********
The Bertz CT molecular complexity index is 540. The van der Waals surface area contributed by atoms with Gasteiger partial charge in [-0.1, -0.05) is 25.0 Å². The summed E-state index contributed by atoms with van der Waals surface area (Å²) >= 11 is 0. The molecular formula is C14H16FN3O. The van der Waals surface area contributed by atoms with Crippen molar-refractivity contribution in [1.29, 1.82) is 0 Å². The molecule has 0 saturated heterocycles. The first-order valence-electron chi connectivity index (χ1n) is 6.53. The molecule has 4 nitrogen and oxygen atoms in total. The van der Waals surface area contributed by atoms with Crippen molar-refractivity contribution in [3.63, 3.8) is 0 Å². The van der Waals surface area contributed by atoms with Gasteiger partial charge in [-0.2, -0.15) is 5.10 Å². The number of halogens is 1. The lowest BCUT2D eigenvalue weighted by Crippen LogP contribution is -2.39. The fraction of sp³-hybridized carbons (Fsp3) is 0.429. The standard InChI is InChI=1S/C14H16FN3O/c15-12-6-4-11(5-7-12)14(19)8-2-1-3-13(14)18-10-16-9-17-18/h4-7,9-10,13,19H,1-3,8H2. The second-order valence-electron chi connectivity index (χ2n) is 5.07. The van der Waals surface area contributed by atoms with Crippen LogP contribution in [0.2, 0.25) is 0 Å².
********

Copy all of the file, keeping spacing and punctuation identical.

The Bertz CT molecular complexity index is 540. The van der Waals surface area contributed by atoms with Gasteiger partial charge in [-0.1, -0.05) is 25.0 Å². The summed E-state index contributed by atoms with van der Waals surface area (Å²) >= 11 is 0. The molecular formula is C14H16FN3O. The van der Waals surface area contributed by atoms with Crippen molar-refractivity contribution in [1.29, 1.82) is 0 Å². The molecule has 0 saturated heterocycles. The first-order valence-electron chi connectivity index (χ1n) is 6.53. The molecule has 4 nitrogen and oxygen atoms in total. The van der Waals surface area contributed by atoms with Crippen molar-refractivity contribution in [3.63, 3.8) is 0 Å². The van der Waals surface area contributed by atoms with Gasteiger partial charge in [-0.2, -0.15) is 5.10 Å². The number of halogens is 1. The lowest BCUT2D eigenvalue weighted by Crippen LogP contribution is -2.39. The fraction of sp³-hybridized carbons (Fsp3) is 0.429. The standard InChI is InChI=1S/C14H16FN3O/c15-12-6-4-11(5-7-12)14(19)8-2-1-3-13(14)18-10-16-9-17-18/h4-7,9-10,13,19H,1-3,8H2. The second-order valence-electron chi connectivity index (χ2n) is 5.07. The van der Waals surface area contributed by atoms with Crippen LogP contribution in [0.2, 0.25) is 0 Å².